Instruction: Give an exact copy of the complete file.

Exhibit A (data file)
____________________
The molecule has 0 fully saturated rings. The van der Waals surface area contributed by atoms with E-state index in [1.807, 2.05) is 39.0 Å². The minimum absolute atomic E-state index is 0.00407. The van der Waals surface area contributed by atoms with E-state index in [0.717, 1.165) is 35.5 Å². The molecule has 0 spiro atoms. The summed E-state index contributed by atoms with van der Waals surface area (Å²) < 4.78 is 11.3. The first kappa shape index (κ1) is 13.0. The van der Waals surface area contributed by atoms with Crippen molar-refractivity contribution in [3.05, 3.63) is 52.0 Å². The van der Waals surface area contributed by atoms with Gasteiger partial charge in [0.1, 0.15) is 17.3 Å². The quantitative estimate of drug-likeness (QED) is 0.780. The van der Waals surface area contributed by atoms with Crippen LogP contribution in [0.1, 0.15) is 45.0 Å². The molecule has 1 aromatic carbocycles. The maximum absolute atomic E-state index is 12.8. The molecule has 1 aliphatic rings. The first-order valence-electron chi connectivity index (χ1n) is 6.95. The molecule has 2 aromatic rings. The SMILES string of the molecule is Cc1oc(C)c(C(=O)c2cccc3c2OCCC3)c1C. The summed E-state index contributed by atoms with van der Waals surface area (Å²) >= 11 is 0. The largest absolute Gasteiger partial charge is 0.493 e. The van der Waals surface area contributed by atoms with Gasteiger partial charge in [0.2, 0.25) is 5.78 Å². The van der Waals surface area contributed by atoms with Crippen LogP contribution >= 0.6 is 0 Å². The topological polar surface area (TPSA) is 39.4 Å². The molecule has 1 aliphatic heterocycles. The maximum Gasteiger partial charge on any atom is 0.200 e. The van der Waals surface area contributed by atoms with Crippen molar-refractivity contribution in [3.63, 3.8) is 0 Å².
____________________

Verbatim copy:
The molecule has 0 fully saturated rings. The van der Waals surface area contributed by atoms with E-state index in [1.807, 2.05) is 39.0 Å². The minimum absolute atomic E-state index is 0.00407. The van der Waals surface area contributed by atoms with E-state index in [0.717, 1.165) is 35.5 Å². The molecule has 0 spiro atoms. The summed E-state index contributed by atoms with van der Waals surface area (Å²) < 4.78 is 11.3. The first kappa shape index (κ1) is 13.0. The van der Waals surface area contributed by atoms with Crippen molar-refractivity contribution in [3.05, 3.63) is 52.0 Å². The van der Waals surface area contributed by atoms with Gasteiger partial charge in [0.1, 0.15) is 17.3 Å². The quantitative estimate of drug-likeness (QED) is 0.780. The van der Waals surface area contributed by atoms with Crippen LogP contribution in [0.1, 0.15) is 45.0 Å². The molecule has 1 aromatic carbocycles. The maximum absolute atomic E-state index is 12.8. The molecule has 1 aliphatic rings. The first-order valence-electron chi connectivity index (χ1n) is 6.95. The molecule has 2 aromatic rings. The SMILES string of the molecule is Cc1oc(C)c(C(=O)c2cccc3c2OCCC3)c1C. The summed E-state index contributed by atoms with van der Waals surface area (Å²) >= 11 is 0. The largest absolute Gasteiger partial charge is 0.493 e. The van der Waals surface area contributed by atoms with Gasteiger partial charge in [0.2, 0.25) is 5.78 Å². The van der Waals surface area contributed by atoms with Crippen LogP contribution >= 0.6 is 0 Å². The topological polar surface area (TPSA) is 39.4 Å². The molecule has 1 aliphatic heterocycles. The maximum Gasteiger partial charge on any atom is 0.200 e. The van der Waals surface area contributed by atoms with Crippen molar-refractivity contribution in [3.63, 3.8) is 0 Å².